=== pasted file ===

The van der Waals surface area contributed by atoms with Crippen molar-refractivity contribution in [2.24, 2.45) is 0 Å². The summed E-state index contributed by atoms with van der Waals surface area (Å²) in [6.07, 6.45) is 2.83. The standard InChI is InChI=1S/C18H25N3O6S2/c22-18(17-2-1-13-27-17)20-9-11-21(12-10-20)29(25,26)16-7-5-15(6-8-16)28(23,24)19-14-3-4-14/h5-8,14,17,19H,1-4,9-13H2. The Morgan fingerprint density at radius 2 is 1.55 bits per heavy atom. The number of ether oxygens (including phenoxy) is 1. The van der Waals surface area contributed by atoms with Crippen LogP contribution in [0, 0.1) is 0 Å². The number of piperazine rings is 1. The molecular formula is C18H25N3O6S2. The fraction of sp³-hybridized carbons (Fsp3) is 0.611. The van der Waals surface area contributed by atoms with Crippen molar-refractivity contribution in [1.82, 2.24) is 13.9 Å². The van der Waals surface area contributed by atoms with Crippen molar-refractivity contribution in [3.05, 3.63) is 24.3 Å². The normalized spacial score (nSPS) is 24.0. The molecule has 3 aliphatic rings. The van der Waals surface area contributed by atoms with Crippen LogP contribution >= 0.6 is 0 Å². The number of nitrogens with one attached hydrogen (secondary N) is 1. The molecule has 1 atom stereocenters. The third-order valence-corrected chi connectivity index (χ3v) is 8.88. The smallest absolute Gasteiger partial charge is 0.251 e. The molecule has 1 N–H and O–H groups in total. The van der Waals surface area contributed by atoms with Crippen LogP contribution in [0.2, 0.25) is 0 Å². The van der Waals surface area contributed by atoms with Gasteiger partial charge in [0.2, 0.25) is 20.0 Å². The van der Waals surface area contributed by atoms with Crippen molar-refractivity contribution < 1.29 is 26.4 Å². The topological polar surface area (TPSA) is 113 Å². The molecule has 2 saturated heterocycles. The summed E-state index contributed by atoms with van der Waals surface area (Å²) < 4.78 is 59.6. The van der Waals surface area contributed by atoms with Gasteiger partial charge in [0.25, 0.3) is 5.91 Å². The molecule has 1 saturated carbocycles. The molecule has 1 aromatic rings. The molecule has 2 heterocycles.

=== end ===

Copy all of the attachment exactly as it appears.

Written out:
The van der Waals surface area contributed by atoms with Crippen molar-refractivity contribution in [2.24, 2.45) is 0 Å². The summed E-state index contributed by atoms with van der Waals surface area (Å²) in [6.07, 6.45) is 2.83. The standard InChI is InChI=1S/C18H25N3O6S2/c22-18(17-2-1-13-27-17)20-9-11-21(12-10-20)29(25,26)16-7-5-15(6-8-16)28(23,24)19-14-3-4-14/h5-8,14,17,19H,1-4,9-13H2. The Morgan fingerprint density at radius 2 is 1.55 bits per heavy atom. The number of ether oxygens (including phenoxy) is 1. The van der Waals surface area contributed by atoms with Crippen LogP contribution in [0, 0.1) is 0 Å². The number of piperazine rings is 1. The molecular formula is C18H25N3O6S2. The fraction of sp³-hybridized carbons (Fsp3) is 0.611. The van der Waals surface area contributed by atoms with Crippen molar-refractivity contribution in [1.82, 2.24) is 13.9 Å². The van der Waals surface area contributed by atoms with Crippen molar-refractivity contribution in [3.05, 3.63) is 24.3 Å². The normalized spacial score (nSPS) is 24.0. The molecule has 3 aliphatic rings. The van der Waals surface area contributed by atoms with Crippen LogP contribution >= 0.6 is 0 Å². The number of nitrogens with one attached hydrogen (secondary N) is 1. The molecule has 1 atom stereocenters. The third-order valence-corrected chi connectivity index (χ3v) is 8.88. The smallest absolute Gasteiger partial charge is 0.251 e. The molecule has 1 N–H and O–H groups in total. The van der Waals surface area contributed by atoms with Crippen LogP contribution in [0.2, 0.25) is 0 Å². The van der Waals surface area contributed by atoms with Gasteiger partial charge in [0.2, 0.25) is 20.0 Å². The van der Waals surface area contributed by atoms with Crippen molar-refractivity contribution < 1.29 is 26.4 Å². The topological polar surface area (TPSA) is 113 Å². The molecule has 2 saturated heterocycles. The summed E-state index contributed by atoms with van der Waals surface area (Å²) < 4.78 is 59.6. The van der Waals surface area contributed by atoms with Gasteiger partial charge in [0.25, 0.3) is 5.91 Å². The molecule has 1 saturated carbocycles. The molecule has 1 aromatic rings. The molecule has 2 heterocycles.